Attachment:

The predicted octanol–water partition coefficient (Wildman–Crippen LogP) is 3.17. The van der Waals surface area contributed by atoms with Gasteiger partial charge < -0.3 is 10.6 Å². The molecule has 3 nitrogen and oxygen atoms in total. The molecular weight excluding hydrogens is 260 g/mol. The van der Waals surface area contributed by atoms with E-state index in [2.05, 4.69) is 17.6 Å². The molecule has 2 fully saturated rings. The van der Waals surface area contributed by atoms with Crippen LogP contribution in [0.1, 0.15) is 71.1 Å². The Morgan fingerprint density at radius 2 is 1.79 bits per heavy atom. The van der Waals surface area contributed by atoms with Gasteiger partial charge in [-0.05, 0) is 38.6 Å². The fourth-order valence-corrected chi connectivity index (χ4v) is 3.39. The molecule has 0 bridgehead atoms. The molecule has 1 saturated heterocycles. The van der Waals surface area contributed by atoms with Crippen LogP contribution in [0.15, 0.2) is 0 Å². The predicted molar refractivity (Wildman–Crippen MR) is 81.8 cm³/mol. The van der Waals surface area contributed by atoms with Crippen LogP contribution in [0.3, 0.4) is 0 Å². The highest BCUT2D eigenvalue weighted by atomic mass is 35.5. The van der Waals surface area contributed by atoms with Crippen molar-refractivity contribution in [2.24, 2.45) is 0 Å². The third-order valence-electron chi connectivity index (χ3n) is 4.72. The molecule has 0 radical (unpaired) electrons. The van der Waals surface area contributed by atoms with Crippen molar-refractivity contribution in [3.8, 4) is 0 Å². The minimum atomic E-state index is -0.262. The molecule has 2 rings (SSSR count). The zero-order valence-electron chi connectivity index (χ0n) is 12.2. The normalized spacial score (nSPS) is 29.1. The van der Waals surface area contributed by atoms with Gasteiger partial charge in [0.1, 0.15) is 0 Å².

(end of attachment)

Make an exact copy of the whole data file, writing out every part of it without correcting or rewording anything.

The predicted octanol–water partition coefficient (Wildman–Crippen LogP) is 3.17. The van der Waals surface area contributed by atoms with Gasteiger partial charge < -0.3 is 10.6 Å². The molecule has 3 nitrogen and oxygen atoms in total. The molecular weight excluding hydrogens is 260 g/mol. The van der Waals surface area contributed by atoms with E-state index in [2.05, 4.69) is 17.6 Å². The molecule has 2 fully saturated rings. The van der Waals surface area contributed by atoms with Crippen LogP contribution in [0.1, 0.15) is 71.1 Å². The Morgan fingerprint density at radius 2 is 1.79 bits per heavy atom. The van der Waals surface area contributed by atoms with Gasteiger partial charge in [-0.05, 0) is 38.6 Å². The fourth-order valence-corrected chi connectivity index (χ4v) is 3.39. The molecule has 0 bridgehead atoms. The molecule has 1 saturated heterocycles. The van der Waals surface area contributed by atoms with Crippen LogP contribution in [0.15, 0.2) is 0 Å². The predicted molar refractivity (Wildman–Crippen MR) is 81.8 cm³/mol. The van der Waals surface area contributed by atoms with Crippen LogP contribution in [0.3, 0.4) is 0 Å². The highest BCUT2D eigenvalue weighted by atomic mass is 35.5. The van der Waals surface area contributed by atoms with Crippen molar-refractivity contribution in [2.24, 2.45) is 0 Å². The third-order valence-electron chi connectivity index (χ3n) is 4.72. The molecule has 0 radical (unpaired) electrons. The van der Waals surface area contributed by atoms with Crippen molar-refractivity contribution in [3.8, 4) is 0 Å². The minimum atomic E-state index is -0.262. The molecule has 2 rings (SSSR count). The zero-order valence-electron chi connectivity index (χ0n) is 12.2. The normalized spacial score (nSPS) is 29.1. The van der Waals surface area contributed by atoms with Gasteiger partial charge in [0.1, 0.15) is 0 Å².